Dealbook reports that Mary Schapiro has given official notice and come December 14th, she’s out of there. Names being floated as possible successors are said to include Sallie Krawcheck and the SEC’s director of enforcement, Robert Khuzami, but on the off-chance they’re not interested, want to throw yours or a loved one’s C.V. in the mix? Update: Apparently Obama plans to nominate Elisse Walter, an SEC commissioner and former FINRA VP, to take over. So you’ve probably got less of a shot at this point  but anything can happen!

  • 15 Nov 2012 at 6:27 PM

Bonus Watch ’12: SEC Whistleblowers

The Securities and Exchange Commission said Thursday it received more than 3,000 tips in the past fiscal year. The SEC said the tips — 3,001 in all — came from all 50 states, Washington, D.C., Puerto Rico and from 49 countries. It announced the findings in a report required by the Dodd-Frank Act on the activity of the SEC’s whistleblower office, which opened its doors in August last year…Under the program created by the Dodd-Frank Act, whistleblowers can receive a 10% to 30% reward if they provide original information that leads to a successful enforcement case netting a penalty of $1 million or more. The SEC issued its first reward under the program on Aug. 21 to an informant who didn’t want to be identified. The whistleblower received $50,000, or 30% of the $150,000 thus far reclaimed out of the multimillion-dollar fraud the person prevented, the SEC said at the time. [WSJ]

If you had asked us two years or two months or two days ago if we thought that there would be a time in the near future when Securities and Exchange employees would not be regularly reprimanded for watching porn on their work-issued computers for 98 percent of the workday, we would have said absolutely not. No judgment, but in our professional opinion, people do not go from, among other things:

* Receiving “over 16,000 access denials for Internet websites classified by the Commission’s Internet filter as either “Sex” or “Pornography” in a one-month period”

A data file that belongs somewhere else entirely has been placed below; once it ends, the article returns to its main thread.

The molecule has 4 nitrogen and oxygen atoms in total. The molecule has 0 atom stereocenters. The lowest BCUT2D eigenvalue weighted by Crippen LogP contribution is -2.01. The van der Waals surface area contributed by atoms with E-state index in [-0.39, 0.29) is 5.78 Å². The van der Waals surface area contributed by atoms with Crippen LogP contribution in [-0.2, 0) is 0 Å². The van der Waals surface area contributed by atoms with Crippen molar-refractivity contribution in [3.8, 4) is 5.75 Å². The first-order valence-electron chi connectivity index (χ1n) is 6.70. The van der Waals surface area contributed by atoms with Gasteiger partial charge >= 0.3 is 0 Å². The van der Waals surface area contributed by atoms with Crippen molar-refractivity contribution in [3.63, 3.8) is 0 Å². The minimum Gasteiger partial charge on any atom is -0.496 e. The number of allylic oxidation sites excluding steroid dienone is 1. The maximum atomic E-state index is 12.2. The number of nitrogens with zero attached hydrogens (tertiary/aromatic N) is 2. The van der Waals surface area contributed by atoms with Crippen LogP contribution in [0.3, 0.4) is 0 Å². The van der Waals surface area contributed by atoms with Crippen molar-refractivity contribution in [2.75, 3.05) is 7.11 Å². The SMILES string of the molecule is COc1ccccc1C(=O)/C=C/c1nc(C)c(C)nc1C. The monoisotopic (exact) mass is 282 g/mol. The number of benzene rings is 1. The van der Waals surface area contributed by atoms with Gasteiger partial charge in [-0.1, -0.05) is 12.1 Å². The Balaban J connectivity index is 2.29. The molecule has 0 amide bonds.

* Accessing “Internet pornography and downloading pornographic images to his SEC computer during work hours so frequently that, on some days, he spent eight hours accessing Internet pornography…downloading so much pornography to his government computer that he exhausted the available space on the computer hard drive and downloaded pornography to CDs or DVDs that he accumulated in boxes in his office.”

* www.ladyboyx.com, www.ladyboyjuice.com, www.trannytit.com, and www.anal-sins.com

…to living a porn-free existence at l’office. Did we think they’d take baby steps toward that goal? Sure. But when you’ve tried to log on to your websites of choice, on average, 533 times a day, assuming weekends were worked, baby steps means getting yourself to a place where you can do a solid two hours of work each week without hitting up anal-sins.com. So you can imagine (and probably share in) our surprise to hear that, according to a probe by Interim Inspector General Jon Rymer re: “misuses of government resources,” the worst offenses one office was charged with claiming they needed iPads to do their jobs when really they just wanted to watch movies on them at home and going to hacker conferences without encrypting the data on their computers. Read more »